Designed on the foundations of exuberant exactitude, gifted imaginative talent and command over human psychology as well, the novel contains astonishing twists, which last till its last page keeping the readers in wait for what is going to happen next. Its unique theme and the amazing plot leaves indelible impacts upon the readers at a wide scale.
The history of Love both depicts a story of love as the title suggests and a story of loss. Love and loss are the contradicting arguments in the story, though more than ever love conquers the wholeness of it. For it shows how people strive to survive for love, and how they respond to losses and how they manage to stand up again to fight back from the different losses that they have experienced.
This idea is shown in the line “a hundred things can change your life. And for a few days, between the time I received the letter and the time I went to meet whoever had sent it, anything was possible” (Krauss 233). This line captures the overall relevance of the story for three reasons; namely, 1) it illustrates the inevitability of change, 2) it demonstrates the idea of sadness due to loving and losing, and 3) it shows that circumstances in life are mostly unexpected.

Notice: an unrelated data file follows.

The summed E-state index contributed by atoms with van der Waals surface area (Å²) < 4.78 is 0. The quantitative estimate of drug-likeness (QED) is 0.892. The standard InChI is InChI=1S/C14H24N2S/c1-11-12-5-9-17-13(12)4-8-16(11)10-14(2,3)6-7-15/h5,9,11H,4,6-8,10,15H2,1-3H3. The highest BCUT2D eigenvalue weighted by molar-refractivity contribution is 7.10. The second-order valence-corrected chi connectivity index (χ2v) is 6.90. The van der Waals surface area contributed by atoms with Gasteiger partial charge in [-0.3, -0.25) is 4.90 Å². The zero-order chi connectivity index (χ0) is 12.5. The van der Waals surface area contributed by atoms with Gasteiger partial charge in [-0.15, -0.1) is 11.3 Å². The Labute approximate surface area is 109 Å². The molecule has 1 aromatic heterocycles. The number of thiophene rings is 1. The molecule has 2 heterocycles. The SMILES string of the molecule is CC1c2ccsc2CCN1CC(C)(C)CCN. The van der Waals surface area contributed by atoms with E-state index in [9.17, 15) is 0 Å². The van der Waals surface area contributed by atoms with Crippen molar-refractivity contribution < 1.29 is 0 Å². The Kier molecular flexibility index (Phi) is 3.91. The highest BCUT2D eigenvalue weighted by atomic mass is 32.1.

Dr. Gottman is at the centre of everything with his solution to couples and reality-based advice. However the story of the video starts with one and progresses with another couple, insisting that problematic married life and broken marriages are constantly on a rise in modern societies (Wilson).
The novel explores the impact that one allegedly lost manuscript written by Leo in Poland just before the start of the Second World War has on the lives of several people. The History of love is a novel about a novel called “The history of love” in the sense that in the course of reading the fictional book which is also coincidentally titled The History of Love, the characters embark on defining and refines their own personal histories of love.
In this exclamation he hears a connection to life and feels the simple joy of being a part of the world. However, he is not intrinsically attached to the conversation so he is removed from its connective value. The
Second, it may refer to a feeling of warm personal attachment. This definitions are according to the oxford dictionary. Love may occur at different occasions and levels such as philia love, Agape, or Eros love. Brian Doyle talks about God’s love in his poem “Leap”.Human beings have the ability to love even in the face of terror and evil.